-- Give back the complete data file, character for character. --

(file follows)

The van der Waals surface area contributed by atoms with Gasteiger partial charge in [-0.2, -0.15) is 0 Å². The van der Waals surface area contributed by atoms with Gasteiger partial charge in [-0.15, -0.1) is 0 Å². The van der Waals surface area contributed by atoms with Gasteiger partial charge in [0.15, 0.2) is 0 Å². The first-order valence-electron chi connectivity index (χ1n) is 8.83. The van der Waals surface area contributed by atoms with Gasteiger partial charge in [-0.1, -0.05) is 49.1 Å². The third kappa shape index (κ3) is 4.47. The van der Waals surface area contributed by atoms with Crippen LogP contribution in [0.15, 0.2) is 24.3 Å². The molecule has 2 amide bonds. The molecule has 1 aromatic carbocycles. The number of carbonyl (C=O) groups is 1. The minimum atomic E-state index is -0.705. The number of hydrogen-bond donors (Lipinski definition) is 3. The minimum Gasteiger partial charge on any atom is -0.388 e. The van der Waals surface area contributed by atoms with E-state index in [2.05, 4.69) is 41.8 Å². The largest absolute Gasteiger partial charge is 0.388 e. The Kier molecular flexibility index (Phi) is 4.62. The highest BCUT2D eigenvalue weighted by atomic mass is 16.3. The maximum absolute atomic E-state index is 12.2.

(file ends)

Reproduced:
The van der Waals surface area contributed by atoms with Gasteiger partial charge in [-0.2, -0.15) is 0 Å². The van der Waals surface area contributed by atoms with Gasteiger partial charge in [-0.15, -0.1) is 0 Å². The van der Waals surface area contributed by atoms with Gasteiger partial charge in [0.15, 0.2) is 0 Å². The first-order valence-electron chi connectivity index (χ1n) is 8.83. The van der Waals surface area contributed by atoms with Gasteiger partial charge in [-0.1, -0.05) is 49.1 Å². The third kappa shape index (κ3) is 4.47. The van der Waals surface area contributed by atoms with Crippen LogP contribution in [0.15, 0.2) is 24.3 Å². The molecule has 2 amide bonds. The molecule has 1 aromatic carbocycles. The number of carbonyl (C=O) groups is 1. The minimum atomic E-state index is -0.705. The number of hydrogen-bond donors (Lipinski definition) is 3. The minimum Gasteiger partial charge on any atom is -0.388 e. The van der Waals surface area contributed by atoms with E-state index in [2.05, 4.69) is 41.8 Å². The largest absolute Gasteiger partial charge is 0.388 e. The Kier molecular flexibility index (Phi) is 4.62. The highest BCUT2D eigenvalue weighted by atomic mass is 16.3. The maximum absolute atomic E-state index is 12.2.